CIIC:Today's featured article/January 17, 2018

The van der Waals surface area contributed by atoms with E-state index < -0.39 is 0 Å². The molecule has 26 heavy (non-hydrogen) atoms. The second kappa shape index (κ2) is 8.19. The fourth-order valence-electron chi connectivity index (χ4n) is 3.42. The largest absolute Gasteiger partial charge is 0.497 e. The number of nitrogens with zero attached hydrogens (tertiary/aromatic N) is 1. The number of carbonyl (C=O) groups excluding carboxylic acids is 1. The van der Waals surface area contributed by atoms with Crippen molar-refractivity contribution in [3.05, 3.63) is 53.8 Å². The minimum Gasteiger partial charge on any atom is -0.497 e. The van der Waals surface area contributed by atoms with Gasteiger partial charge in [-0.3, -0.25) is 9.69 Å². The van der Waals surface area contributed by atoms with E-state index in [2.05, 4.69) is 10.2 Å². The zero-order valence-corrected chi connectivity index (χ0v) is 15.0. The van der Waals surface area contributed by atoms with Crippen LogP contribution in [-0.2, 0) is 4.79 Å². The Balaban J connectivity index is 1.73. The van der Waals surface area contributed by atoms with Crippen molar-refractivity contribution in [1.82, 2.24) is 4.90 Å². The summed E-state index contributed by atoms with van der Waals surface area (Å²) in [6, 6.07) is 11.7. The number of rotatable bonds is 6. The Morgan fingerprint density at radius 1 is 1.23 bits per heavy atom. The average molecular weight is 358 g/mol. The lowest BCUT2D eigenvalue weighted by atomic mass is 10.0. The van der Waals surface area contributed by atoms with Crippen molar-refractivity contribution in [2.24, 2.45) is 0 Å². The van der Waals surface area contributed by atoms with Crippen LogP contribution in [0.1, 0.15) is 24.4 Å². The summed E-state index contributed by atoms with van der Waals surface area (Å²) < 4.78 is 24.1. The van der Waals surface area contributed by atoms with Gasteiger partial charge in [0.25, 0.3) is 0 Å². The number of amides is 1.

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Confucius was the first to advocate moral education. Politically, he advocated the practice of the “rites of the Zhou Dynasty,” and in education he urged the re-adoption of the “six arts” formed in the heyday of the Western Zhou Dynasty. However, his “resumption of the Zhou rites” was by no means a simple retrogression to the Western Zhou period, but was intended as part of a reform needed by his own time. His fundamental idea of reform in education was to attain the goal of “recommending outstanding talents” by way of introducing “the best students to officialdom.” By “outstanding” and “best” he meant those who had perfected their morality, those who were truly benevolent or virtuous. Moral education was therefore given prime importance in his teaching. He devoted almost all his life to systematically editing and revising Shi (The Book of Songs), Shu (The Book of History), Li (The Book of Rites), Yue (The Book of Music), Yi (The Book of Changes), and Chun qiu (Spring and Autumn Annals), and compiling them into teaching materials known as the Six Classics. (More...)

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